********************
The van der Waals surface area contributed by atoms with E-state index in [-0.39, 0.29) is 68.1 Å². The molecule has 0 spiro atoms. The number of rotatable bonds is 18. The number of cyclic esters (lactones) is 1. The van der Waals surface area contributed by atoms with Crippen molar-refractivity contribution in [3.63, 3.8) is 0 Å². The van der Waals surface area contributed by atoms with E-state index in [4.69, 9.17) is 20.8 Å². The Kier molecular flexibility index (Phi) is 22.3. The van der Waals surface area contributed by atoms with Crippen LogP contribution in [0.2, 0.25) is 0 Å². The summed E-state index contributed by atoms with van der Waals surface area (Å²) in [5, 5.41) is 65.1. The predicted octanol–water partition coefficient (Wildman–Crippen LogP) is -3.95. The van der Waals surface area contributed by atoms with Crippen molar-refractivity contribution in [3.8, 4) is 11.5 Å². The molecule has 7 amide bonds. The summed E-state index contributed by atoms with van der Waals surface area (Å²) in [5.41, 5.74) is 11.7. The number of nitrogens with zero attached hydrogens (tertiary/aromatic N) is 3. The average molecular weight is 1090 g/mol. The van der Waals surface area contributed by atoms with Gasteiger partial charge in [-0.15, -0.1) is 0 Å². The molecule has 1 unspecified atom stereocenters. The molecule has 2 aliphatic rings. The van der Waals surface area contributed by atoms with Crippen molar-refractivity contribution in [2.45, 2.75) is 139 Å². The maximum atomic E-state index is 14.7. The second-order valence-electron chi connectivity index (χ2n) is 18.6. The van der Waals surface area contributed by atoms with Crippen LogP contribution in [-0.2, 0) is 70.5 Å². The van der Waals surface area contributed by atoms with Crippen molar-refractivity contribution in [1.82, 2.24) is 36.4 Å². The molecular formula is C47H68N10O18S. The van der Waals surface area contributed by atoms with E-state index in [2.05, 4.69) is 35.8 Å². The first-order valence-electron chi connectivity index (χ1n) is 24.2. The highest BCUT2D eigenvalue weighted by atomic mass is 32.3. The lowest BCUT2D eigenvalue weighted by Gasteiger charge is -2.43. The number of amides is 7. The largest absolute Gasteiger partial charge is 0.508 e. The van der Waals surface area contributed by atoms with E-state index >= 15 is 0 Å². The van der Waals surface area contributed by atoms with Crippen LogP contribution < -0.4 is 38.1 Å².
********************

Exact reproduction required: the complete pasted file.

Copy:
The van der Waals surface area contributed by atoms with E-state index in [-0.39, 0.29) is 68.1 Å². The molecule has 0 spiro atoms. The number of rotatable bonds is 18. The number of cyclic esters (lactones) is 1. The van der Waals surface area contributed by atoms with Crippen molar-refractivity contribution in [3.63, 3.8) is 0 Å². The van der Waals surface area contributed by atoms with E-state index in [4.69, 9.17) is 20.8 Å². The Kier molecular flexibility index (Phi) is 22.3. The van der Waals surface area contributed by atoms with Crippen LogP contribution in [0.2, 0.25) is 0 Å². The summed E-state index contributed by atoms with van der Waals surface area (Å²) in [5, 5.41) is 65.1. The predicted octanol–water partition coefficient (Wildman–Crippen LogP) is -3.95. The van der Waals surface area contributed by atoms with Crippen molar-refractivity contribution in [3.8, 4) is 11.5 Å². The molecule has 7 amide bonds. The summed E-state index contributed by atoms with van der Waals surface area (Å²) in [5.41, 5.74) is 11.7. The number of nitrogens with zero attached hydrogens (tertiary/aromatic N) is 3. The average molecular weight is 1090 g/mol. The van der Waals surface area contributed by atoms with Gasteiger partial charge in [-0.15, -0.1) is 0 Å². The molecule has 1 unspecified atom stereocenters. The molecule has 2 aliphatic rings. The van der Waals surface area contributed by atoms with Crippen molar-refractivity contribution in [2.45, 2.75) is 139 Å². The maximum atomic E-state index is 14.7. The second-order valence-electron chi connectivity index (χ2n) is 18.6. The van der Waals surface area contributed by atoms with Crippen LogP contribution in [-0.2, 0) is 70.5 Å². The van der Waals surface area contributed by atoms with Crippen molar-refractivity contribution in [1.82, 2.24) is 36.4 Å². The molecular formula is C47H68N10O18S. The van der Waals surface area contributed by atoms with E-state index in [2.05, 4.69) is 35.8 Å². The first-order valence-electron chi connectivity index (χ1n) is 24.2. The highest BCUT2D eigenvalue weighted by atomic mass is 32.3. The lowest BCUT2D eigenvalue weighted by Gasteiger charge is -2.43. The number of amides is 7. The largest absolute Gasteiger partial charge is 0.508 e. The van der Waals surface area contributed by atoms with E-state index >= 15 is 0 Å². The van der Waals surface area contributed by atoms with Crippen LogP contribution < -0.4 is 38.1 Å².